THE BLOG
08/28/2015 02:55 pm ET Updated Dec 06, 2017

What September Means to Me, The Parent of a Childhood Cancer Fighter

For many parents, September represents a return to routine, a return to normalcy and perhaps even a joyous occasion as the children return to school. Long gone are the days of day camps, swimming pools, trips to the beach, or visiting grandparents, as the structure returns to our family's schedule. Once upon a time, I was one of these parents, oblivious to what September represents for the childhood cancer community -- Childhood Cancer Awareness Month.

We have become all too familiar with the shocking statistics surrounding childhood cancer. For instance, did you know that childhood cancer is the number one disease killer of children under the age of 15 in the United States? Last year alone, over 10,000 children were diagnosed with cancer, which accounts for nearly an entire classroom of kids each day! Of those children, over 1,300 will die annually of the disease.

If these facts surprise you, or make you wonder why you didn't know about it -- you are not alone. While I haven't surveyed them myself, I think it's safe to say that the majority of the population does not know what September represents. This stands in opposition to many other awareness months, which are widely recognized for the causes they are attached to. I am not here to complain about that fact, honestly I think it's amazing when an Awareness Month has such recognition; I only hope that someday, sooner than later, we can attain the same status for childhood cancer.

In case you haven't realized it by now, I am the parent of a childhood cancer fighter. I would do anything to go back to the days when I was blissfully unaware of the fact that children could even get cancer, but in early 1997, my innocence to this fact was lost. My daughter Alexandra "Alex" Scott, my second child, was diagnosed with cancer that January, shortly before her very first birthday. To say that our life turned upside down at that moment would be a vast understatement of truth, but as parents do, we got through it for our daughter (and her older brother Patrick and later her two younger brothers Eddie and Joey). Our lives became entangled in surgeries, chemotherapy, treatments, second opinions and what seemed like endless traveling. Through it all though, our daughter was our fearless leader, teaching us important life lessons, especially to enjoy the time that we did have with her.

When Alex was just four years old, and had been fighting her cancer for nearly her entire life, she did something that surprised us all -- she voiced her mission to help other kids fight their cancer, too. She would hold a lemonade stand in the front yard and give it to doctors so they could help others -- the innocence of a child to think she could change the world would in fact change our entire lives again. Alex proved that when people came together, anything was possible, and she would raise over $1 million in her short 8 ½ years. She wouldn't get to live into old age like I had dreamed for her, but she would achieve so much more than so many of us will during our numbered days on this earth.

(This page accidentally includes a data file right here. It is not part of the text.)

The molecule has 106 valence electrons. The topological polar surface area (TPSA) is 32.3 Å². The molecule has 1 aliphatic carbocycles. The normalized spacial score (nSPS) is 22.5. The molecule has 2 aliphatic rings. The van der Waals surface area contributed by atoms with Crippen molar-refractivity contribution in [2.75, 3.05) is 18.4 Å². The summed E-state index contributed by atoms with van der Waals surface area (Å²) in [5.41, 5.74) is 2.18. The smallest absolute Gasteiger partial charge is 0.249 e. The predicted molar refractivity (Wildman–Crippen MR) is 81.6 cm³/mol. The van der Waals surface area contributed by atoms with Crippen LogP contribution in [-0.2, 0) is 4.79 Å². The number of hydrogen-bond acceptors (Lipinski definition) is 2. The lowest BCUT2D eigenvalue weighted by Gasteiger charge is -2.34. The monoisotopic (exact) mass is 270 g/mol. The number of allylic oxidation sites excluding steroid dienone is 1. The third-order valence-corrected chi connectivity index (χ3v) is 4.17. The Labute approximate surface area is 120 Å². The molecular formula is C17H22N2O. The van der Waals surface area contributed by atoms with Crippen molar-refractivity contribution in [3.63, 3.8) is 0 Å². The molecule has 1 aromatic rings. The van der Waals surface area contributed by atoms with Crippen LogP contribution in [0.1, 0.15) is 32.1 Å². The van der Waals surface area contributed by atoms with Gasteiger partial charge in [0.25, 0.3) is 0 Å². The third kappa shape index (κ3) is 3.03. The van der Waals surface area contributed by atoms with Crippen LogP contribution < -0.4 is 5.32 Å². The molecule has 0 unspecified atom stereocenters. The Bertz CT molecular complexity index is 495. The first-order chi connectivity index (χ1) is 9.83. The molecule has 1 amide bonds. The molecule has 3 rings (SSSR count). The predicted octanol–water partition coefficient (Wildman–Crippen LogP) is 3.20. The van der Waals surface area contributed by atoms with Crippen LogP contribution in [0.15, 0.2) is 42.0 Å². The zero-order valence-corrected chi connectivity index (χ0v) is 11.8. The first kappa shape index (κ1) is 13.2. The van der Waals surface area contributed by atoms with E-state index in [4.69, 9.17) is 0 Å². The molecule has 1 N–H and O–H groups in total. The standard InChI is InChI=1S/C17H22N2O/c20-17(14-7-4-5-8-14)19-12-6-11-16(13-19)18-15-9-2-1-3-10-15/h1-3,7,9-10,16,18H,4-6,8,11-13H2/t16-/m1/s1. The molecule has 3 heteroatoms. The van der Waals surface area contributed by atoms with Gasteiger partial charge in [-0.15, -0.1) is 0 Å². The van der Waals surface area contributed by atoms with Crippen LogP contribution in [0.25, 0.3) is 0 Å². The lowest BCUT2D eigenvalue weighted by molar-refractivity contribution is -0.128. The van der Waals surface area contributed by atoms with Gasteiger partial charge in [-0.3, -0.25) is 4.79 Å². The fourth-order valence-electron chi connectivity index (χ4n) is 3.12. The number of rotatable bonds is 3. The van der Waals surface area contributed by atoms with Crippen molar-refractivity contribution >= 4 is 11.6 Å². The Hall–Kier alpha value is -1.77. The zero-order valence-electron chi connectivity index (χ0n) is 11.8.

After Alex died, we thought that her lemonade stand would just go away, but instead, her supporters rallied around and continued what she had started. It was then that my husband Jay and I made the decision to make it our life's mission to see Alex's dream to fruition -- we would start a nonprofit in her name and work toward the day when childhood cancer cures would be realities. We have achieved so much since Alex lost her life in 2004, including even more supporters coming together.

It is my hope, spurred on by my daughter Alex's dream, that one day parents everywhere will have the immense pleasure of worrying about nothing in September but readying their children for going back to school. Until that time, I hope that the entire country and world will "Go Gold" during the month of September, standing up for children and their families who, like ours, have more worrying things on their mind -- the fight against childhood cancer.

You can keep the good going by donating your own photo to Alex's Lemonade. For every photo you share to Alex's through the app, Johnson & Johnson will donate $1 to help fund childhood cancer research.

*Via the Donate A Photo app for iOS and Android. Johnson & Johnson has curated a list of trusted causes, and you can donate a photo to one cause, once a day. Each cause will appear in the app until it reaches its goal, or the donation period ends. If the goal isn't reached, the cause will still get a minimum donation.

Editor's Note: Johnson & Johnson is a sponsor of The Huffington Post's Global Motherhood section.

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